1892 AT&SF Hanrahan Refrigerator Car in HOMy first car in the row is a vintage refrigerator car of the Hanrahan Design built for the Atchison, Topeka and Santa Fe Railway back in 1892. I was fascinated with this double door reefer. Fortunately a wooden kit is manufactured by Labelle, so I ordered one and an extra set of decals, just in case I would mess up one (what I actually did :-S)
I used the instructions and constructed the car from Evergreen styrene strip and sheet instead of wood. The only commercial parts I used were the door latches, brakewheel, trucks, turnbuckles and brake fittings). The prototype did not have the knuckle couplers but link and pin couplers instead, so I installed the only ones I could find, the Gilpin Tram couplers from Grandt Line. In the meantime I also did my own using plastic knuckle couplers that I convert to link and pin couplers (but that's another story)
the score: 99/125
Southern Pacific Narrow Gauge Boxcar #5 in On3I am also a Narrow Gauge Fan, so my other half of the models were build in On3 gauge.
I had a couple copies of plans for Southern Pacific Narrow Gauge cars that I wanted to build. With most narrow gauge equipment the basic car was the Flatcar, on which everything else was build up.
The score: 101/125
Southern Pacific Narrow Gauge Low Side Gondola in On3As I said above, the basis for most cars was the Flatcar, so it was obvious to include one. After I finsihed tha car I found that this was too simple and that I could easily build a gondola by simply adding the sides to the stake pokets. The sides are basically two boards attached to stakes. I installed a total of 176 nut-bolt-washer castings. The sides are inserted into the stake pockets. So I have two cars in one.
The score: 102/125
Monson Snow Spreader in On2 1/2 (On30)
In a Narrow Gauge Gazette I found an article about this spreader in HOn3. I liked the idea of scratchbuilding the superstructure and especially the spreader blades.
There were only a couple of black and white photos to imagine how the real car looked and what particular details it had. The HOn3 model was a bit to small to recreate all visible details in the photos, but in On3 it could be done. The spreader superstructure was mounted to the flatcar with brakets and U-bolts, so I believe that it could be removed as well. This was a very nice detail to model, as well as the blades that can be swung out and locked in place with small bolts.
The spreader blades are 3 pieces of brass sheet, soldered together following the drawings in the article. I also drilled holes to install some nut-bolt-washer castings.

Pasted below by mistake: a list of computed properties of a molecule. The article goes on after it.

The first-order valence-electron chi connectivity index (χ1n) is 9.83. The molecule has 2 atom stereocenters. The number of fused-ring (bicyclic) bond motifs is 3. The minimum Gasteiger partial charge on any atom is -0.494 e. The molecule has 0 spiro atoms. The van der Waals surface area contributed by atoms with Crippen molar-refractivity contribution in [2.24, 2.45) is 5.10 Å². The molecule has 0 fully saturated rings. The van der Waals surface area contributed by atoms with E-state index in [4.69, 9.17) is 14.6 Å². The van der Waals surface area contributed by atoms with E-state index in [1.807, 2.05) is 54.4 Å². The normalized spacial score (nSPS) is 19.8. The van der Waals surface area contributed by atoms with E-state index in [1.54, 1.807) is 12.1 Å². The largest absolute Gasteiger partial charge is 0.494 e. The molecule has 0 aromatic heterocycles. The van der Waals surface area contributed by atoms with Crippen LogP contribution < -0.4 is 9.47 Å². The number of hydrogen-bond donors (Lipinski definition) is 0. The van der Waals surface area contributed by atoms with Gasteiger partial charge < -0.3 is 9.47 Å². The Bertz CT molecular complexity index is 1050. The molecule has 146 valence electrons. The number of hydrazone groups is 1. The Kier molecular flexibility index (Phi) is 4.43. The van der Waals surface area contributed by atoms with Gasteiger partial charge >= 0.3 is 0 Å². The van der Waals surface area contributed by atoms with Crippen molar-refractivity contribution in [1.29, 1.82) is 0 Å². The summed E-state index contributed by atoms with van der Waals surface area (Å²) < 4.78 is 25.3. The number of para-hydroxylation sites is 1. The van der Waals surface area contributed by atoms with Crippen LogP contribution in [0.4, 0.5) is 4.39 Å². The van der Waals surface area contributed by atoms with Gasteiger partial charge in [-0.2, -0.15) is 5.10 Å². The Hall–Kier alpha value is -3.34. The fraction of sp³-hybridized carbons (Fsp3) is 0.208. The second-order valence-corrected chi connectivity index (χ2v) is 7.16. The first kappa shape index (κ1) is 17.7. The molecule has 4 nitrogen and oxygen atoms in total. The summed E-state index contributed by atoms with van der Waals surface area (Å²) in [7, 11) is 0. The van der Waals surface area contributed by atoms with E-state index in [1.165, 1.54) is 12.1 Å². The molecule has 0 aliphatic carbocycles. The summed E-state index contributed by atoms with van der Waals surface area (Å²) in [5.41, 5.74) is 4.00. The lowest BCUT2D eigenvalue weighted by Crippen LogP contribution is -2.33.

The flatcar is a superdetailed Bachmann underframe. These are intended to replace the stock underframes from the On30 cars. I installed tension rods, new brake gear, stake pockets and wood planking.
Throughout this was a very rewarding experience and its one of my favorite cars
The score: 96/125
Winch Car in On3The last car in the row, although my first On3 car that I've built also comes from an article in the Gazette. Lee Vande Visse built it back in the 1980's for a contest. Again its unique design, a common practice with many narrow gauge railroads, inspired me to build it. Based on a D&RGW flatcar it has a "homemade" shack to protect a gasoline winch that was used to tear up used rails for replacement. The A-frame rack and cable guide are the most visible details as well as the reinforcement rails along the deck. Sometimes these rails were also installed to the underframe, but here they are more visible. They are also attached with U-bolts and brackets.
The score: 100/125
I was totally surprised that all of my five cars received a Merit Award, although I only needed three to meet the requirements.
Take care to keep everythin level and square.
Don't use excessive glue.
Avoid glue spots.
Sand all wooden parts prior to assembling and painting
Watch for fuzz and sand it away.
You cannot have too much detail
Check your plans and photographs thoroughly and try to add all details that should be there, either through scratchbuilding or commercial castings.
Conformity:Try to conform to the prototype you model, either real or freelanced
Supply as many drawings, photos (black/white or color), articles etc, as you can. This is a dead on category where you cannot have enough reference material.
You probably noticed that I scored an average of 23.5 out of 25 in this category.
Finish:Decide whether you recreate a used or an almost new car. The finish should be appropriate to its "age" or the prototype pictures that you supply.
Watch for a neat paint job, without running colors.
Apply your decals straight.
Seal the decals with dull- or glosscote to hide the decal film
If weathering your car, don't overdo it, but remember: even a new car already shows some weathering, if only on the trucks.
Scratchbuilding:Scratchbuild as many items as possible.
Some basic parts are excluded, like trucks, couplers, light bulbs and wood/plastic strips and sheets
If you scratchbuild hardly visible parts, do mention them in your description so that you get credit for.
Scratchbuilding as many parts as possible is definitely the way to go, although this category only counts for 15 points, but it might be just these points you'll need for the Merit Award.
I might have forgotten to mention a couple of things but before starting I advise you to read, and reread the instructions for every category and if in doubt, call your AP manager.